Chewy udon noodles, tender fall-off-the-bone meat, and fried garlic slices in a hearty oxtail broth. This Oxtail Udon is the ultimate comfort food this winter, or all year around!
Oxtail Udon (テールスープうどん) is not a common Japanese dish, but a few years ago, my JOC teammate, Naomi, told me about this super delicious udon noodle soup she loved at Kemuri Japanese Baru in Redwood City, CA. As a big fan of oxtail, Mr. JOC wanted to try this new (then) restaurant.
We were sold on the first taste of the oxtail broth, so we have been back many times to order their “Ox-tail Udon”. We absolutely love the rich flavor! So you know that meant I just had to make my own version at home! Now we could enjoy the dish anytime, especially on cold winter days. This oxtail udon recipe was created after being inspired by the restaurant’s version.
Making “Oxtail Dashi”
When you hear Oxtail Udon, you might think that just means putting udon noodles in oxtail broth. That would work, but it wouldn’t make it “Japanese”.
To make Japanese-style udon stock, you will need to combine my oxtail broth recipe with dashi to achieve that umami packed flavor that makes Japanese soup so delicious. There are many types of dashi in Japan, but for this recipe, it’s best to use the simple Katsuo Dashi made with katsuobushi (dried bonito flakes).
What to Do with Oxtail Meat & Bones?
To me, the star of this dish is oxtail – sorry udon, it’s not you this time. Hence, I put the big chunk of oxtail in my serving bowl or the donabe (Japanese clay pot).
However, not everyone is a huge fan of big chunks of bones in your bowl. If that’s the case, you can debone first and serve those tender oxtail meat chunks on top of the udon noodles.
How to Serve Oxtail Udon
Greens: At the Kemuri Japanese Baru restaurant, their “Ox-tail Udon” is topped with a large serving of the Japanese greens, Mizuna. Mizuna is the best, but you can put any greens in this udon noodle soup, like bok choy or spinach. I opted for simple chopped green onions to keep it simple and showcase the oxtail for the blog images.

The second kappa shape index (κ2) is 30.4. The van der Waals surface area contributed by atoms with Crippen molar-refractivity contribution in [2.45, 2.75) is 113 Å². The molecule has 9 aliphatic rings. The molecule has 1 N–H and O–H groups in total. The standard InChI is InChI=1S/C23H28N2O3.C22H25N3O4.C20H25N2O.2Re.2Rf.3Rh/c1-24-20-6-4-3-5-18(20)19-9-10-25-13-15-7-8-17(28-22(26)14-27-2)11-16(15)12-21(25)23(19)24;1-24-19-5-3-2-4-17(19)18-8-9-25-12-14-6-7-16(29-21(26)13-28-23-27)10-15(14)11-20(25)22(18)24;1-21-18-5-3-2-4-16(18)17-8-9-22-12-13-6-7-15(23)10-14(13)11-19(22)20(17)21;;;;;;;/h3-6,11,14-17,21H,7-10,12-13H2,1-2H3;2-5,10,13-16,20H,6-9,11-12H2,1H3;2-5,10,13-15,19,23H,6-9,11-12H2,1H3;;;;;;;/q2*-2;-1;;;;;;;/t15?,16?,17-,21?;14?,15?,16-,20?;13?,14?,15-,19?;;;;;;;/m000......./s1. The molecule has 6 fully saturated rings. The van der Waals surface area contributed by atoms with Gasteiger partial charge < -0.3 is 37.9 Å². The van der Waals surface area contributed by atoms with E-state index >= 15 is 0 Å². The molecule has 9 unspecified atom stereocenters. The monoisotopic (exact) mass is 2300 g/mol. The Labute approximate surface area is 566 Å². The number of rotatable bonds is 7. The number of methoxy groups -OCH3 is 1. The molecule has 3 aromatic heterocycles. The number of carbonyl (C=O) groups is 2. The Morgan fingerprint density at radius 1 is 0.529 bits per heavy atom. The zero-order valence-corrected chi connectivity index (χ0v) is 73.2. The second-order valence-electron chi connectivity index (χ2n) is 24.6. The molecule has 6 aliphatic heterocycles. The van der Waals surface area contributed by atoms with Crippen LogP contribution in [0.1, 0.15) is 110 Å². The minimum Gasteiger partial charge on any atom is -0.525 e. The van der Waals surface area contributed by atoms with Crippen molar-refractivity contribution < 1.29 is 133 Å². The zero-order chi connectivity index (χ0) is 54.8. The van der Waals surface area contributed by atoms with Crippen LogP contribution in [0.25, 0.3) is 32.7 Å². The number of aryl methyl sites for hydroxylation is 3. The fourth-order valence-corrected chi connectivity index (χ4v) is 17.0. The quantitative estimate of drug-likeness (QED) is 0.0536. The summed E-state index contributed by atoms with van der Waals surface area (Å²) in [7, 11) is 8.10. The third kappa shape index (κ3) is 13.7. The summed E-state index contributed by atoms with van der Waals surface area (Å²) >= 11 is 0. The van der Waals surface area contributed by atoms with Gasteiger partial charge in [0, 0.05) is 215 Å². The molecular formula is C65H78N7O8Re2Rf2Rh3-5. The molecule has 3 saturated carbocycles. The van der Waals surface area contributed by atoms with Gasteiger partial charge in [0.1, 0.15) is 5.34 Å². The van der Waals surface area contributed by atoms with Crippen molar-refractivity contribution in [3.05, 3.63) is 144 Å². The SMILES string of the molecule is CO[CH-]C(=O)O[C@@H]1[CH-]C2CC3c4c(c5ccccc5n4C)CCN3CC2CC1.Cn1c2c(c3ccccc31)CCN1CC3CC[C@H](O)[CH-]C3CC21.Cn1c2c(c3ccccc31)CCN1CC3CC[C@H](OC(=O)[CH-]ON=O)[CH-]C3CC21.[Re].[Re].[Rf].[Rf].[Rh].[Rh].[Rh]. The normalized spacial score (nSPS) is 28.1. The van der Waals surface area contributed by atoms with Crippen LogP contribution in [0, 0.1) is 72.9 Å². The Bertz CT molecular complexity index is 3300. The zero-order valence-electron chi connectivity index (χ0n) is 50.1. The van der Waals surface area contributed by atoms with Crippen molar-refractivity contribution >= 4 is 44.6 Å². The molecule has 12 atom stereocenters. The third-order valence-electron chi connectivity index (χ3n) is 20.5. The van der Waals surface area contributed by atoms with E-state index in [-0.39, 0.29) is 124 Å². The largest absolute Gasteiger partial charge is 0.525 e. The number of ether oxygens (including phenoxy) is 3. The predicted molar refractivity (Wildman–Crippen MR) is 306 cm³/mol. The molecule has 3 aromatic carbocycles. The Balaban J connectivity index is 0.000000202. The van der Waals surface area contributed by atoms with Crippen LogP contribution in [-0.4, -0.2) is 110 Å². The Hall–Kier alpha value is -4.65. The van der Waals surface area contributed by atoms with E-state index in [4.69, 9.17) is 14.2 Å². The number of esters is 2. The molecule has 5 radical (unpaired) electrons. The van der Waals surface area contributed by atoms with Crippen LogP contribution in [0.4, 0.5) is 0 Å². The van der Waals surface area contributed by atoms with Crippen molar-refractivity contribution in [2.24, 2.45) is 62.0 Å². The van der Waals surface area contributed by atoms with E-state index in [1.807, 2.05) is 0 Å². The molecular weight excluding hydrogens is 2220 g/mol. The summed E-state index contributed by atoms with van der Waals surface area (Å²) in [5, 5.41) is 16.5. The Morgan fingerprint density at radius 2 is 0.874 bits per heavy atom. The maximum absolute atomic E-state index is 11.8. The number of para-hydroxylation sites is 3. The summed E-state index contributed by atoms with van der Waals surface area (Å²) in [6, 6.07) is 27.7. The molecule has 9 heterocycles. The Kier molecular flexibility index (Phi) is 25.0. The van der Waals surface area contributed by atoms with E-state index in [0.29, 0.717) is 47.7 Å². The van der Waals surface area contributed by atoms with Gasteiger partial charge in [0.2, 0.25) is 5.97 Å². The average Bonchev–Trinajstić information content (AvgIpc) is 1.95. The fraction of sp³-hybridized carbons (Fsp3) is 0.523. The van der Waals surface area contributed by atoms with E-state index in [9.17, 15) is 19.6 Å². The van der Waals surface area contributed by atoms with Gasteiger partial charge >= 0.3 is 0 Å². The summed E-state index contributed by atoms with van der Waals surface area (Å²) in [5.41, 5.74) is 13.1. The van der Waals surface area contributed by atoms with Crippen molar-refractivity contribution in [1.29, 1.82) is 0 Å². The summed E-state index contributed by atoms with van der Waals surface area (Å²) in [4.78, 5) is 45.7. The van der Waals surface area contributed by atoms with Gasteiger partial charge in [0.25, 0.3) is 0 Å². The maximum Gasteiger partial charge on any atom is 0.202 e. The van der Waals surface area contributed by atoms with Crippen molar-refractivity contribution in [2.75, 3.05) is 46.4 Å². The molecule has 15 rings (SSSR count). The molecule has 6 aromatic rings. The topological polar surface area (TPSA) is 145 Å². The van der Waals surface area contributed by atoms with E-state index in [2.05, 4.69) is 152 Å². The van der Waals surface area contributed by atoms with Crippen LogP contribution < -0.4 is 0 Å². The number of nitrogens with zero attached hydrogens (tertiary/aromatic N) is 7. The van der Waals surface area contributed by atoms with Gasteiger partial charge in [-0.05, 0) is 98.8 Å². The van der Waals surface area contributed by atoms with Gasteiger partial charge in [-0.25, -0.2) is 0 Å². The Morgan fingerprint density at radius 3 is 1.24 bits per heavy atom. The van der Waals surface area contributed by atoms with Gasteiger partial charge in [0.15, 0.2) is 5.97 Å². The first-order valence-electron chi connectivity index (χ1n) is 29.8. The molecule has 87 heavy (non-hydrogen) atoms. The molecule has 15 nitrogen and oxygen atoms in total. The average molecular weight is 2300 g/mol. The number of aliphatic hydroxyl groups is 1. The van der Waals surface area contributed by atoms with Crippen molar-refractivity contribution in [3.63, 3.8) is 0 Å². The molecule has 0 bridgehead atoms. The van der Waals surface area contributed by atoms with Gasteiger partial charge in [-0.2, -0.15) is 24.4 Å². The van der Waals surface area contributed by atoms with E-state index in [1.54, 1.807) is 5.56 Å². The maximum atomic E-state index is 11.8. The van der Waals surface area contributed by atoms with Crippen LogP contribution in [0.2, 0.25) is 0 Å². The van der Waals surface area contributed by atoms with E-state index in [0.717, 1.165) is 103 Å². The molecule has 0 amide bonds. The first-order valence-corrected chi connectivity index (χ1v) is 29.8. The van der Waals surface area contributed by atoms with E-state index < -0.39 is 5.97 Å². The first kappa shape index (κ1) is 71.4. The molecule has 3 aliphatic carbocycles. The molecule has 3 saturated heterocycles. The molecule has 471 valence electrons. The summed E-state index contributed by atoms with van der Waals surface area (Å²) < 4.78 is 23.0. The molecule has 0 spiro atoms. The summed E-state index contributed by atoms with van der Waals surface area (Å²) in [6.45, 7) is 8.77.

Fried Garlic Chips: I do recommend adding fried garlic chips to the oxtail udon. Whenever I go back to Japan, my aunt usually gives Mr. JOC his favorite fried garlic chips that are homemade at this teppanyaki restaurant that used to be owned by my late grandfather. These garlic chips are made from these huge heads of garlic grown in Aomori Prefecture. They’re perfect for frying!
Oxtail Udon Serving Dish
Use your biggest serving bowl that can fit udon noodles AND the big chunks of meat. If you have a single serving donabe or any-size donabe (How to use donabe?), it’s also fun to scoop out individual portions at the table as shown in the pictures here.
Doesn’t that just warm you up looking at that bowl of hearty oxtail udon? It’s a great weekend recipe to spend quality time in the kitchen, and enjoy for lunch and dinner!
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- Homemade Oxtail Broth and Meat (Please make this recipe one day before. To make Oxtail Udon, you will use the entire broth and meat from this recipe. It's easy and delicious!)
- 4 servings udon noodles (13 oz/360 g dry udon noodles; 2.2 lb/1 kg frozen or parboiled udon noodles)
- 3 green onions/scallions
- fried garlic chips (See step 1)
- chili oil with crunchy garlic (optional – can buy on Amazon)
- 2 cups water
- 1 ½ cups katsuobushi (dried bonito flakes)
- Fried Garlic Chips: Take out the large cloves from the head of garlic. Thinly slice them widthwise and remove the green core. You can omit this step; however, the core will come out easily while frying and burn quickly, which will result in darkening the oil color. Therefore, if you have time, I recommend removing it. Add the oil in the frying pan over medium-low heat. While oil is still cold, slowly fry the garlic slices until golden brown, then dry on paper towel. Once cool, store them in an airtight container. Transfer the garlic infused oil into a small jar to use in other recipes.
- Gather all the ingredients. Please note that you will need to cook my Oxtail Broth and Meat first. Put the oxtail broth in a large stockpot (transfer from your Instant Pot if making on the same day). Reheat the broth and keep it on low simmer. Skim if necessary.
- Add water in a medium saucepan and bring it to a boil. Once boiling, add katsuobushi.
- Lower the heat and keep on low simmer for 10-15 seconds and turn off the heat. Set aside to steep for 10-15 minutes.
- Strain the katsuo dashi over a fine mesh sieve into a bowl/measuring cup.
- Add the katsuo dashi into the oxtail broth. Now you have oxtail katsuo dashi.
- Add kosher salt, soy sauce, and white pepper. Taste the soup and see if you need to adjust. Keep it on low simmer until you’re ready to serve.
- Chop green onions. Bring a large pot of water to boil for udon noodles. My favorite udon is the frozen Sanuki Udon. Cook the frozen udon noodles in boiling water for 1 minute (no need to defrost). If you use dry noodles, follow the package instructions.
- Pick up the udon noodles and transfer to the serving bowl or donabe. Add the oxtail meat and the soup. Top the udon with green onions and fried garlic chips. If you like it spicy, add your favorite chili oil or hot sauce.
- You can keep the leftover soup in an airtight container and store in the refrigerator for up to 3 days and in the freezer for a month. Cook noodles before serving.